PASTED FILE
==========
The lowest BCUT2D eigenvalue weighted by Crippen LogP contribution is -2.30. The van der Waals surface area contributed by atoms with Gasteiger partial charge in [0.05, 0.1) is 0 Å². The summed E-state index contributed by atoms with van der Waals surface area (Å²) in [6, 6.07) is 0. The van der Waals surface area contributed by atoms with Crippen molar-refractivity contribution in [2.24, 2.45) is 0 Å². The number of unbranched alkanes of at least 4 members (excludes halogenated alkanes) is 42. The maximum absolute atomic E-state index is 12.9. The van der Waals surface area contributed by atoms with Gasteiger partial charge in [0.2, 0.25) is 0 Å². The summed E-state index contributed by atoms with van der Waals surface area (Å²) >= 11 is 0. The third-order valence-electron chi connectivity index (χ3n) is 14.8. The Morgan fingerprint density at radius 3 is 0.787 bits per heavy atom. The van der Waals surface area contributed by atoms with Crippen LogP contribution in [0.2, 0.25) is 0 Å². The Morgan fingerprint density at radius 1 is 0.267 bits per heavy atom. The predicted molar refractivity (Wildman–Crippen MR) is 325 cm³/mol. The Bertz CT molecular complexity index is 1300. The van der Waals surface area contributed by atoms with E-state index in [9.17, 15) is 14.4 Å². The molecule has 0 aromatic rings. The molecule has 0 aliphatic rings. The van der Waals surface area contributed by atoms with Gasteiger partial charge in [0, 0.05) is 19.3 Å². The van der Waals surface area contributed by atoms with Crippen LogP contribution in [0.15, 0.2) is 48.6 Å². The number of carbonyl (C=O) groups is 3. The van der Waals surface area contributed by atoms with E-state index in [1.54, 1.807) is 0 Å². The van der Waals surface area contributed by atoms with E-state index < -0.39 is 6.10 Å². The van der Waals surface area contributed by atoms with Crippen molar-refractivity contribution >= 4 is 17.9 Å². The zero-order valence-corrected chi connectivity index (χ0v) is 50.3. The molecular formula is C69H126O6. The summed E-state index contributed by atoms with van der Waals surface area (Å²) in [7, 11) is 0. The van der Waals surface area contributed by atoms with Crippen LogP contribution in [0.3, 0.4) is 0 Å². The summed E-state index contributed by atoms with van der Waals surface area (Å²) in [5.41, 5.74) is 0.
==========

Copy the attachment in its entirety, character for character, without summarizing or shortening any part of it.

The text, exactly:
The lowest BCUT2D eigenvalue weighted by Crippen LogP contribution is -2.30. The van der Waals surface area contributed by atoms with Gasteiger partial charge in [0.05, 0.1) is 0 Å². The summed E-state index contributed by atoms with van der Waals surface area (Å²) in [6, 6.07) is 0. The van der Waals surface area contributed by atoms with Crippen molar-refractivity contribution in [2.24, 2.45) is 0 Å². The number of unbranched alkanes of at least 4 members (excludes halogenated alkanes) is 42. The maximum absolute atomic E-state index is 12.9. The van der Waals surface area contributed by atoms with Gasteiger partial charge in [0.2, 0.25) is 0 Å². The summed E-state index contributed by atoms with van der Waals surface area (Å²) >= 11 is 0. The third-order valence-electron chi connectivity index (χ3n) is 14.8. The Morgan fingerprint density at radius 3 is 0.787 bits per heavy atom. The van der Waals surface area contributed by atoms with Crippen LogP contribution in [0.2, 0.25) is 0 Å². The Morgan fingerprint density at radius 1 is 0.267 bits per heavy atom. The predicted molar refractivity (Wildman–Crippen MR) is 325 cm³/mol. The Bertz CT molecular complexity index is 1300. The van der Waals surface area contributed by atoms with E-state index in [9.17, 15) is 14.4 Å². The molecule has 0 aromatic rings. The molecule has 0 aliphatic rings. The van der Waals surface area contributed by atoms with Gasteiger partial charge in [0, 0.05) is 19.3 Å². The van der Waals surface area contributed by atoms with Crippen LogP contribution in [0.15, 0.2) is 48.6 Å². The number of carbonyl (C=O) groups is 3. The van der Waals surface area contributed by atoms with E-state index in [1.54, 1.807) is 0 Å². The van der Waals surface area contributed by atoms with E-state index < -0.39 is 6.10 Å². The van der Waals surface area contributed by atoms with Crippen molar-refractivity contribution >= 4 is 17.9 Å². The zero-order valence-corrected chi connectivity index (χ0v) is 50.3. The molecular formula is C69H126O6. The summed E-state index contributed by atoms with van der Waals surface area (Å²) in [7, 11) is 0. The van der Waals surface area contributed by atoms with Crippen LogP contribution in [0.3, 0.4) is 0 Å². The summed E-state index contributed by atoms with van der Waals surface area (Å²) in [5.41, 5.74) is 0.